This free event will allow your business to interview and hire prospective applicants for critical positions within your company. Tables and chairs will be provided on behalf of the DoubleTree by Hilton. Please RSVP to Erik Lesniak at firstname.lastname@example.org no later than 3 p.m. on August 22 if you would like to attend and participate in the Job Fair.
MANCHESTER, NH – A citywide job fair focused on the hospitality industry will be held Aug. 29 at the DoubleTree Hotel, a way to bring together local employers and job-seekers for on-the-spot interviews and immediate hires.
The fair, organized by the city’s Office of Economic Development, is the result of talking to business owners and hearing their pain.
“We’re focusing on restaurants, entertainment venues, hotels – they’re hurting on their end and can’t fulfill the services they offer for lack of employees,” says Erik Lesniak, business liaison for the newly restructured economic development department. In doing research on some possible city-driven solutions, Lesniak said they came across the job fair idea which has proven successful in some other cities and towns.
Lesniak said focusing on hospitality and boosting a depleted workforce is what’s needed right now, and it’s not only restaurants and cafes, but also the airport, the SNHU Arena, Fisher Cats Stadium, McIntyre Ski Area – every place that draws visitors to the downtown, including the city’s Department of Public Works, which tends to parks and recreational sites.
Since the office of economic development reorganized in March, Lesniak has been making the rounds to form direct connections with business owners. First and foremost, he’s been listening.
“It’s what we’re here to do and making these connections is what’s going to make our city economically viable in the future,” Lesniak said.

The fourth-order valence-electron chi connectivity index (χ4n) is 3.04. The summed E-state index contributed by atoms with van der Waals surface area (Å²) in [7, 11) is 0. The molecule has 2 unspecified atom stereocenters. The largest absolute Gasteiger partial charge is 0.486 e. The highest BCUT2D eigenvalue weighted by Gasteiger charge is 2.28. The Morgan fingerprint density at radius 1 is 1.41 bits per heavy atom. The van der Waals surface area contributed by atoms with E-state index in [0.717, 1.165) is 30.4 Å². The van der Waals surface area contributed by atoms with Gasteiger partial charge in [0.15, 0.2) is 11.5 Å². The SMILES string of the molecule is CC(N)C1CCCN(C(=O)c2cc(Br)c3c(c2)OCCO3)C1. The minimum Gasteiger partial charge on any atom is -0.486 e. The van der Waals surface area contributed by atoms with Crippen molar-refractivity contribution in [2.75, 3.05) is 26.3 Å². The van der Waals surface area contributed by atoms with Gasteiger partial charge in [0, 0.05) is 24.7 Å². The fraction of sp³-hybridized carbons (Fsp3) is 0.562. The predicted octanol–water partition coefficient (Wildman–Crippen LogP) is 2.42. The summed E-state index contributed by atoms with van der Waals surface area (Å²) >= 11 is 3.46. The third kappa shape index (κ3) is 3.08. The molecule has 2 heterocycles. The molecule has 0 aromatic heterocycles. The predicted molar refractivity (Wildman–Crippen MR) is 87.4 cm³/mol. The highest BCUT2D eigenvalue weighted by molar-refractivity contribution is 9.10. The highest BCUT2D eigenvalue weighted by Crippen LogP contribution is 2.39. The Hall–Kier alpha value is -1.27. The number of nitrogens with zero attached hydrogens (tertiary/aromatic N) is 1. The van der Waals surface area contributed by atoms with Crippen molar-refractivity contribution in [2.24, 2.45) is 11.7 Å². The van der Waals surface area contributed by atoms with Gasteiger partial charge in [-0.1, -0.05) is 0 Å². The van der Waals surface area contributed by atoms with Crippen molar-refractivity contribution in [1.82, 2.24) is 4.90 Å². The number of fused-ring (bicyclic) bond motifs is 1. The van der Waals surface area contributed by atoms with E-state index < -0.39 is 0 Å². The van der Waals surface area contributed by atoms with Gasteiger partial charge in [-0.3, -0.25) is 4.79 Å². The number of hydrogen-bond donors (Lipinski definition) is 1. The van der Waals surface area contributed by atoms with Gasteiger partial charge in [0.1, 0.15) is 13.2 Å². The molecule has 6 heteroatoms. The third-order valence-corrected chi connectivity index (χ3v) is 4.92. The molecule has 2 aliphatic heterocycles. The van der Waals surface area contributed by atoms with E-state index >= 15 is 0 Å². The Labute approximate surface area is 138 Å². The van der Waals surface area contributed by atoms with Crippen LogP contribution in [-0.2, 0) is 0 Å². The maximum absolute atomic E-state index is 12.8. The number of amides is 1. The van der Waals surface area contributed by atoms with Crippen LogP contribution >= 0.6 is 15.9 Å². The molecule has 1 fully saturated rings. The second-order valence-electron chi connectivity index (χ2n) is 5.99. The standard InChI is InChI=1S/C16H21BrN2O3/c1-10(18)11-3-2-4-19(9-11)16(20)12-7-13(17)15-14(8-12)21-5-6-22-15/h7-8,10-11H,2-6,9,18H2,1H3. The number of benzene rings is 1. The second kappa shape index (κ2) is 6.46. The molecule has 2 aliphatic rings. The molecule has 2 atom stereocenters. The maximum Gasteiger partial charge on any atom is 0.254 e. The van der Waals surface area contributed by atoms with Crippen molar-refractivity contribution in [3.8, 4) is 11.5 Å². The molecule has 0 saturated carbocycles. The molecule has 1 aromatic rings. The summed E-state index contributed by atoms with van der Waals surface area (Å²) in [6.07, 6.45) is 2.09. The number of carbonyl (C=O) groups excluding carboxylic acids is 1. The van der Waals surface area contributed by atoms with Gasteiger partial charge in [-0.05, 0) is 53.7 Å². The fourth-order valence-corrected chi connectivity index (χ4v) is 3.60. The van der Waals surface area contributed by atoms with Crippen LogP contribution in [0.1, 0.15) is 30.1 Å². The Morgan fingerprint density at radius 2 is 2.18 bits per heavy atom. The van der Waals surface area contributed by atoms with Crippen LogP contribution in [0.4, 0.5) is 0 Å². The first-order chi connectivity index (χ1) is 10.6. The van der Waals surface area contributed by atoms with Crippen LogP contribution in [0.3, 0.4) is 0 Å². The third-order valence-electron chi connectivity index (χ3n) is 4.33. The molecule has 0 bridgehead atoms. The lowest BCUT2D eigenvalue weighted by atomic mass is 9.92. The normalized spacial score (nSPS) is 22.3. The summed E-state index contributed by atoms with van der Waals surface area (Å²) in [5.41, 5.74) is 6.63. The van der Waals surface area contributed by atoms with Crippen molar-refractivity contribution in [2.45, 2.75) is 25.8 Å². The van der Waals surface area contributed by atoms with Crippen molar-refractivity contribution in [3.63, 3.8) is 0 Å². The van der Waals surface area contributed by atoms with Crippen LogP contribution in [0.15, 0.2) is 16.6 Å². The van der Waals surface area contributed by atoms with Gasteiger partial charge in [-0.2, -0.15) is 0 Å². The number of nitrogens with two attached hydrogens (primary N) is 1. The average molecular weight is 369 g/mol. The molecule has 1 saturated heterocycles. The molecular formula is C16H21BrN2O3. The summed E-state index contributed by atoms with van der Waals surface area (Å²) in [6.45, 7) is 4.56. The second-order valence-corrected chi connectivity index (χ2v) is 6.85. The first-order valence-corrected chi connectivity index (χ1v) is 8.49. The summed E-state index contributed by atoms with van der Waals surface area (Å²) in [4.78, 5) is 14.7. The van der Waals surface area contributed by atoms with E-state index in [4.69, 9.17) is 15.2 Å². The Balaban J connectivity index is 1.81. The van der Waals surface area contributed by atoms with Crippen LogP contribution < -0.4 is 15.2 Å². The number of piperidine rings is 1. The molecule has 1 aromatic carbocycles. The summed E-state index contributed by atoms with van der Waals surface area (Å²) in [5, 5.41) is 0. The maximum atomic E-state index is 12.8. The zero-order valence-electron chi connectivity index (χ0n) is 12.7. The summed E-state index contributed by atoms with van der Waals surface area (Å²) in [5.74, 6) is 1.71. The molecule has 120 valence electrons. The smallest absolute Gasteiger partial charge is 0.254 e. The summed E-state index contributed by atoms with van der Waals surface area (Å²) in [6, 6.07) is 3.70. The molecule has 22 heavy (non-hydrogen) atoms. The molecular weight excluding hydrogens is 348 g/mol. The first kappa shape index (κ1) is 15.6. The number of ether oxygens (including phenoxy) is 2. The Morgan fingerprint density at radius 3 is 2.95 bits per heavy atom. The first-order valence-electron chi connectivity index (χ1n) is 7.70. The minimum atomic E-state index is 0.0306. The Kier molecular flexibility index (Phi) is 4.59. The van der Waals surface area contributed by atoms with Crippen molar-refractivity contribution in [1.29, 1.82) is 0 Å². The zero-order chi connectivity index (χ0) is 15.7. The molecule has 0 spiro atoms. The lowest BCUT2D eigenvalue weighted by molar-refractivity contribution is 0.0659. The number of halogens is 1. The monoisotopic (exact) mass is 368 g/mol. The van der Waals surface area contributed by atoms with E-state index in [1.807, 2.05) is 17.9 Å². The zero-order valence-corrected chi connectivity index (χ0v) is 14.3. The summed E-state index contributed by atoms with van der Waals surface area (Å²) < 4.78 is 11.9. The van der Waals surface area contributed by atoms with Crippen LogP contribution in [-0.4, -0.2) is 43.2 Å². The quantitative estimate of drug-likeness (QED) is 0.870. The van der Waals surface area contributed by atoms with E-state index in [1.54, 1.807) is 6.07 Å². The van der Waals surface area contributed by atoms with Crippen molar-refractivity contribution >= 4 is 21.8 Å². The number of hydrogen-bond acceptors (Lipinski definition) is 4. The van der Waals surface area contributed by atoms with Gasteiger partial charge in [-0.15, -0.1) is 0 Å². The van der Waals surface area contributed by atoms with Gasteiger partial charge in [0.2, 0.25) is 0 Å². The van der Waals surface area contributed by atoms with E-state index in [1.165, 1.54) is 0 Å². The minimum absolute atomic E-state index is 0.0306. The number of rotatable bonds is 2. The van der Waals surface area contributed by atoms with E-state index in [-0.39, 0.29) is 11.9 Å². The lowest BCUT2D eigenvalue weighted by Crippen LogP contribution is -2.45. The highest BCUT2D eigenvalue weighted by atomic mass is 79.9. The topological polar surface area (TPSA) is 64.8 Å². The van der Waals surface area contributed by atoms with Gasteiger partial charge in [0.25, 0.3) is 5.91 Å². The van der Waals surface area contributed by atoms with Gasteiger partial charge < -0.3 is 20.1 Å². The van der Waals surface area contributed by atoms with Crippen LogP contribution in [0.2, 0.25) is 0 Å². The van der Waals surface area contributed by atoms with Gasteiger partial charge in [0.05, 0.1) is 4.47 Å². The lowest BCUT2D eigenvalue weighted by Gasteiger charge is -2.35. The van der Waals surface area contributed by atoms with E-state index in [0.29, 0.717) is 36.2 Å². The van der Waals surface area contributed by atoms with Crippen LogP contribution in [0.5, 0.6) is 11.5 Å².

Although the city is not yet in full recovery mode after COVID shut-downs, some businesses report an uptick in customers – even though a majority of office workers who once filled downtown offices continue to work remotely, which has hurt the lunch-time rush.
“Businesses may not be fully back but business is coming back – the trend is positive, more businesses are opening up than we had a year ago and as that grows, so will opportunities to get people back,” Lesniak said.
“It will be a slow fix, but what I love about our downtown is that we’re starting to see everyone come together to market their businesses,” Lesniak said, citing initiatives including Second Saturday, and efforts within the art community, including the newly completed mural at Arms Park, which they expect to be a draw and a focal point to build on.
Department Director Jodie Nazaka says with several large residential complexes in the pipeline representing hundreds of potential regulars in need of food, services and shopping, now is the time to ramp up.
“Covid allowed for a lot of changes in the workforce, and unfortunately not only did we lose people to Covid, we lost people who retired early and took the opportunity to go back to school or do some online classes and follow their passion,” Nazaka said. “But there are also many opportunities to grow and build careers within the hospitality industry,” including city jobs that offer pensions and advancement.
As the calendar fills with events designed to bring visitors into the city – Art Builds Community Mural festival Aug. 11-22, Manchester International Film Festival Aug. 12-14, the We Are One Fest on Aug. 19, the annual Cruisin Downtown Car show Sept. 3, and a Citywide Arts Festival Sept. 12-18 – all eyes will be on Manchester. Filling hospitality jobs now will go a long way toward keeping restaurants full and visitors happy.
“People from outside the city and state and – even throughout the country – look at us for our unique and diverse restaurant scene, and events. And while we’re not yet there in the rankings for art, we’re building on that,” Lesniak said. As we continue to grow, events will be imperative.”
As the need and demand for restaurants and shopping increases with the anticipated residential population, the economic development department wants to be the go-to resource that helps the city grow.
It will take time – and trust, says Lesniak.
“With this office reopening, the more we do what we do helps to create that trust,” Lesniak says. “Our office is leading the charge for change and we want to find more ways to engage people in that process,” Lesniak says.
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